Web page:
And, I assume some of the money went to other Medicaid programs that Neighborhood was managing. And, you might say that’s fine, if the kids need more money or the disabled need more money. But it’s not fine, because it’s Medicaid money, and it needs to be transparent and accountable, if you’re diverting it away from nursing homes and putting it into, say, community health centers, because you are booking it as a nursing home expense.

So, you’re inflating what you’re actually expending on nursing homes, and you are understating what you are spending on community health care. I think the right thing to do is, if the community health centers need more money, then increase the amount you’re paying community health centers. Don’t put the nursing homes through this huge administrative burden just to divert the flow of funding to other needs.

ConvergenceRI: Why did it take so long, in your opinion, for the General Assembly to understand that the program did not make sense?
BURKE:
Rhody Health Options never made any sense to me. And, it wasn’t even a conflict issue. If you look at it, on the face of it, the way that managed care works, it is cutting out unneeded services.

Such as duplicative lab tests, unnecessary surgeries, finding cheaper pills that have the same effect. And, it was clear from day one that Neighborhood wasn’t going to be able to do any of that. All of those services are covered by the Medicare program; all Neighborhood was doing through managing Medicaid was covering was the nursing home stay. And, they had no way to cut back on the nursing home stay.

First of all, the state maintained the function of deciding who was clinically eligible for care. And, it is not a service you can cut back on, and say, you can have 20 hours a day and not 24, or five days a week, not seven.

The added 7 or 8 percent in administrative fees: what was that for? What were they going to be able to do? The savings from cutting out unnecessary services were supposed to cover the  expense of the administrative fee. But here the system was set up so that Neighborhood had no control over tests, medications, procedures, etc.; all the areas where you can find typically find savings were controlled by Medicare.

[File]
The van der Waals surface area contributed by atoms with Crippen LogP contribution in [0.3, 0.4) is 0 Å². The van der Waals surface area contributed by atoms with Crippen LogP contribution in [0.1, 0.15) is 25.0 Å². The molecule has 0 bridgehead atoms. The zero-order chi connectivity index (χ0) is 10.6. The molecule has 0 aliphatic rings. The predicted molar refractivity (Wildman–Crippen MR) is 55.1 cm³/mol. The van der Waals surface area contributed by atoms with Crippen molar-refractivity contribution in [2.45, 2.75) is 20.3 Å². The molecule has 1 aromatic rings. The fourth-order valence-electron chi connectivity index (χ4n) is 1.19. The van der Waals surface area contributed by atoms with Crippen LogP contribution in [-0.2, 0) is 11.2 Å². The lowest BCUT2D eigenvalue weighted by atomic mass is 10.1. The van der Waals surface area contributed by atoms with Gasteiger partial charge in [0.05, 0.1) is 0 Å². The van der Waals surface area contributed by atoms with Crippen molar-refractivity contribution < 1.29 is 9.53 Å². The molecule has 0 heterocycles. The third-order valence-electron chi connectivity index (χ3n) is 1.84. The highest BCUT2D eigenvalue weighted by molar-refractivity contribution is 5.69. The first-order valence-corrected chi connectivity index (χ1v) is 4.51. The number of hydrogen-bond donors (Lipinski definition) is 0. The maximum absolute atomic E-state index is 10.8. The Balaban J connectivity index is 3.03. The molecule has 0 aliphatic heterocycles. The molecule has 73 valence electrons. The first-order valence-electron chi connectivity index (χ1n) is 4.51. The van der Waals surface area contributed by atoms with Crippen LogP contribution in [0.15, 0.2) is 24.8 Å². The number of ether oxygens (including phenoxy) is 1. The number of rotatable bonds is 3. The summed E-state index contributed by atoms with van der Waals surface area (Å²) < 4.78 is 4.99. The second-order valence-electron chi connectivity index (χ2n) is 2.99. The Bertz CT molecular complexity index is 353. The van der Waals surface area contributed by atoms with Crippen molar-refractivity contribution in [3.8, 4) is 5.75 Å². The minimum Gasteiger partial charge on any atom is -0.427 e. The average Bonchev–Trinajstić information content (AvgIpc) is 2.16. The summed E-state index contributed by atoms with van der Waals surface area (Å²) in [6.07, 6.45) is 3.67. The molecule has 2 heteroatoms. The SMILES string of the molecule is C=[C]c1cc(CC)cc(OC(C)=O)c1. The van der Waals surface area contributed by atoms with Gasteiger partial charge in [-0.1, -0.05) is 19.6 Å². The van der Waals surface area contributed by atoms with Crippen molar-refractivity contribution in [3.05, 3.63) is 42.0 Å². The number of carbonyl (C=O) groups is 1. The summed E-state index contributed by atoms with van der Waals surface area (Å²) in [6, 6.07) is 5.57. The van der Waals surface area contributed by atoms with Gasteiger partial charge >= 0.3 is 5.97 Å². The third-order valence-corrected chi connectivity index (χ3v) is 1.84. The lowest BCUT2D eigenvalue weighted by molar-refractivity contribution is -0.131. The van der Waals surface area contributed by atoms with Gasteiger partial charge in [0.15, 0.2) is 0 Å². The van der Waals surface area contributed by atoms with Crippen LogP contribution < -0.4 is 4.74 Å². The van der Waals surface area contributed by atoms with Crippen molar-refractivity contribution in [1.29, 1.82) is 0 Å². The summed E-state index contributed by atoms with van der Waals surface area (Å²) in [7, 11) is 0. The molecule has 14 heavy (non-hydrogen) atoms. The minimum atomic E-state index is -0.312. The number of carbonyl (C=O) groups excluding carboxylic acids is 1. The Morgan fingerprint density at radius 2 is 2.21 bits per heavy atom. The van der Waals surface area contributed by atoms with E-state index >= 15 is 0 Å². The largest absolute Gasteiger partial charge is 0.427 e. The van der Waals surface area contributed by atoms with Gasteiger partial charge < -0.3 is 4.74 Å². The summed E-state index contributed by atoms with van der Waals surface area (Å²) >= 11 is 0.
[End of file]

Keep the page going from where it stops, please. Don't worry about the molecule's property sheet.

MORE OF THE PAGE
ConvergenceRI: Whoever writes the “case study” will have to spend some time on a number of people who appear to be responsible for bad decision-making. There is also the role that research may have played in supporting those decisions, such as the research published by Vincent Mor.
BURKE:
The thing with Vince Mor was that he wrote a piece about the prospects for transitioning residents back to the community. And, any time there was a chance to achieve Medicaid savings, it was, understandably, something that R.I. EOHHS was going to jump on.

They read the research, and they read what they wanted to see in it, but they kind of ignored – they are human – what they didn’t want to see.

His findings were that we had this low-care population in our facilities that could manage at home with help.

What he didn’t look at was dementia: the fact you could have dementia and not be safe being left alone, but people with dementia were classified as part of the low-care population.